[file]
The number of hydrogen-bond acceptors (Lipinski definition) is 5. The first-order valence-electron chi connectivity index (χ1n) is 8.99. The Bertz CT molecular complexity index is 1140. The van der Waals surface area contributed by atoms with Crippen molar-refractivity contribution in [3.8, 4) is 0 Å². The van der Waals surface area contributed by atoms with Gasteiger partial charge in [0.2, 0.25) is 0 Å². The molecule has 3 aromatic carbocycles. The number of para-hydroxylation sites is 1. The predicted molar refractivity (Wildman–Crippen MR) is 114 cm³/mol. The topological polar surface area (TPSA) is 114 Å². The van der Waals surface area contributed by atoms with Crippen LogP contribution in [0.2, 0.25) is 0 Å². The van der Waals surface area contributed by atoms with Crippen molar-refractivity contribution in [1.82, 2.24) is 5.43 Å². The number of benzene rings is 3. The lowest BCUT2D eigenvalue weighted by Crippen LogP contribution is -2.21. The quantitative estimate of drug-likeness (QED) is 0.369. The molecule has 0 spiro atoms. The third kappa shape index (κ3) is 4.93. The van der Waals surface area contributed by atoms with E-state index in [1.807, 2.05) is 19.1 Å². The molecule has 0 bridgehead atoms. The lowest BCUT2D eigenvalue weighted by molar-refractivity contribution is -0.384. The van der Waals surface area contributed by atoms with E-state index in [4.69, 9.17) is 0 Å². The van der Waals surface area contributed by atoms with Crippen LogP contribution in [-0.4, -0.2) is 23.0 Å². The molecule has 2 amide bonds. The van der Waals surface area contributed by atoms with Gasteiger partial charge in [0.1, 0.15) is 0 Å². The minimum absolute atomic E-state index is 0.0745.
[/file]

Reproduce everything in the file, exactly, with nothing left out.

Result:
The number of hydrogen-bond acceptors (Lipinski definition) is 5. The first-order valence-electron chi connectivity index (χ1n) is 8.99. The Bertz CT molecular complexity index is 1140. The van der Waals surface area contributed by atoms with Crippen molar-refractivity contribution in [3.8, 4) is 0 Å². The van der Waals surface area contributed by atoms with Gasteiger partial charge in [0.2, 0.25) is 0 Å². The molecule has 3 aromatic carbocycles. The number of para-hydroxylation sites is 1. The predicted molar refractivity (Wildman–Crippen MR) is 114 cm³/mol. The topological polar surface area (TPSA) is 114 Å². The van der Waals surface area contributed by atoms with Crippen LogP contribution in [0.2, 0.25) is 0 Å². The van der Waals surface area contributed by atoms with Crippen molar-refractivity contribution in [1.82, 2.24) is 5.43 Å². The number of benzene rings is 3. The lowest BCUT2D eigenvalue weighted by Crippen LogP contribution is -2.21. The quantitative estimate of drug-likeness (QED) is 0.369. The molecule has 0 spiro atoms. The third kappa shape index (κ3) is 4.93. The van der Waals surface area contributed by atoms with E-state index in [1.807, 2.05) is 19.1 Å². The molecule has 0 bridgehead atoms. The lowest BCUT2D eigenvalue weighted by molar-refractivity contribution is -0.384. The van der Waals surface area contributed by atoms with E-state index in [4.69, 9.17) is 0 Å². The van der Waals surface area contributed by atoms with Crippen LogP contribution in [-0.4, -0.2) is 23.0 Å². The molecule has 2 amide bonds. The van der Waals surface area contributed by atoms with Gasteiger partial charge in [0.1, 0.15) is 0 Å². The minimum absolute atomic E-state index is 0.0745.